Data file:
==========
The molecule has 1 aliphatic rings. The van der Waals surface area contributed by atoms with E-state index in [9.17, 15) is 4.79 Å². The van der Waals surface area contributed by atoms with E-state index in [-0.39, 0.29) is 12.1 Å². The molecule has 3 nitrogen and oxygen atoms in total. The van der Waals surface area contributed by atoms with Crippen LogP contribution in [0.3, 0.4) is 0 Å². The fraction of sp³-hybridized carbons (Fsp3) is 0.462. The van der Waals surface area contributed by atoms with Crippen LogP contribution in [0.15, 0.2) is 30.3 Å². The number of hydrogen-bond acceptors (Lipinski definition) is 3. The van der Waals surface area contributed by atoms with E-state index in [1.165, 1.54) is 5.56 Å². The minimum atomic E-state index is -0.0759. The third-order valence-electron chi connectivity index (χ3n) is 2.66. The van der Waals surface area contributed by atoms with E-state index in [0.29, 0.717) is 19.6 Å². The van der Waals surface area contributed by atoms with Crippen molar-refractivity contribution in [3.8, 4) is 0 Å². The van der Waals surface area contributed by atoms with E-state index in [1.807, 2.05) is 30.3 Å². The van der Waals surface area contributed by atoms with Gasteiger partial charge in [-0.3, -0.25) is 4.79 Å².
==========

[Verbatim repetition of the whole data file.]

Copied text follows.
The molecule has 1 aliphatic rings. The van der Waals surface area contributed by atoms with E-state index in [9.17, 15) is 4.79 Å². The van der Waals surface area contributed by atoms with E-state index in [-0.39, 0.29) is 12.1 Å². The molecule has 3 nitrogen and oxygen atoms in total. The van der Waals surface area contributed by atoms with Crippen LogP contribution in [0.3, 0.4) is 0 Å². The fraction of sp³-hybridized carbons (Fsp3) is 0.462. The van der Waals surface area contributed by atoms with Crippen LogP contribution in [0.15, 0.2) is 30.3 Å². The number of hydrogen-bond acceptors (Lipinski definition) is 3. The van der Waals surface area contributed by atoms with E-state index in [1.165, 1.54) is 5.56 Å². The minimum atomic E-state index is -0.0759. The third-order valence-electron chi connectivity index (χ3n) is 2.66. The van der Waals surface area contributed by atoms with E-state index in [0.29, 0.717) is 19.6 Å². The van der Waals surface area contributed by atoms with Crippen molar-refractivity contribution in [3.8, 4) is 0 Å². The van der Waals surface area contributed by atoms with E-state index in [1.807, 2.05) is 30.3 Å². The van der Waals surface area contributed by atoms with Gasteiger partial charge in [-0.3, -0.25) is 4.79 Å².